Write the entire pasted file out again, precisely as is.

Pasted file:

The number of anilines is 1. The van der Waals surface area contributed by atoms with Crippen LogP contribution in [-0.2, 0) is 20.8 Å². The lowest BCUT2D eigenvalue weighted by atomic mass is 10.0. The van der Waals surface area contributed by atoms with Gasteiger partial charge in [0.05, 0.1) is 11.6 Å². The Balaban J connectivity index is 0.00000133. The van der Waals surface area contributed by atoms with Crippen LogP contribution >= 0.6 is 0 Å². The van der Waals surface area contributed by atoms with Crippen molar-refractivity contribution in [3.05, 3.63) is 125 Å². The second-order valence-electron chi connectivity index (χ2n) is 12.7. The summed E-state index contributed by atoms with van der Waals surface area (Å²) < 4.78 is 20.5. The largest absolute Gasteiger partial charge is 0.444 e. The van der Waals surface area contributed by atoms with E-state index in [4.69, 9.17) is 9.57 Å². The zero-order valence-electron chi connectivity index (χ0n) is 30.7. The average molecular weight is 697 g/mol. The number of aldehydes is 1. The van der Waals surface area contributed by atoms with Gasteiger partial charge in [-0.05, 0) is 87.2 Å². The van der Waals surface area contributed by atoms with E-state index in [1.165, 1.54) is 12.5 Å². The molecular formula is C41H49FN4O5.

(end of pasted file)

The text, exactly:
The number of anilines is 1. The van der Waals surface area contributed by atoms with Crippen LogP contribution in [-0.2, 0) is 20.8 Å². The lowest BCUT2D eigenvalue weighted by atomic mass is 10.0. The van der Waals surface area contributed by atoms with Gasteiger partial charge in [0.05, 0.1) is 11.6 Å². The Balaban J connectivity index is 0.00000133. The van der Waals surface area contributed by atoms with Crippen LogP contribution >= 0.6 is 0 Å². The van der Waals surface area contributed by atoms with Crippen molar-refractivity contribution in [3.05, 3.63) is 125 Å². The second-order valence-electron chi connectivity index (χ2n) is 12.7. The summed E-state index contributed by atoms with van der Waals surface area (Å²) < 4.78 is 20.5. The largest absolute Gasteiger partial charge is 0.444 e. The van der Waals surface area contributed by atoms with E-state index in [4.69, 9.17) is 9.57 Å². The zero-order valence-electron chi connectivity index (χ0n) is 30.7. The average molecular weight is 697 g/mol. The number of aldehydes is 1. The van der Waals surface area contributed by atoms with Gasteiger partial charge in [-0.05, 0) is 87.2 Å². The van der Waals surface area contributed by atoms with E-state index in [1.165, 1.54) is 12.5 Å². The molecular formula is C41H49FN4O5.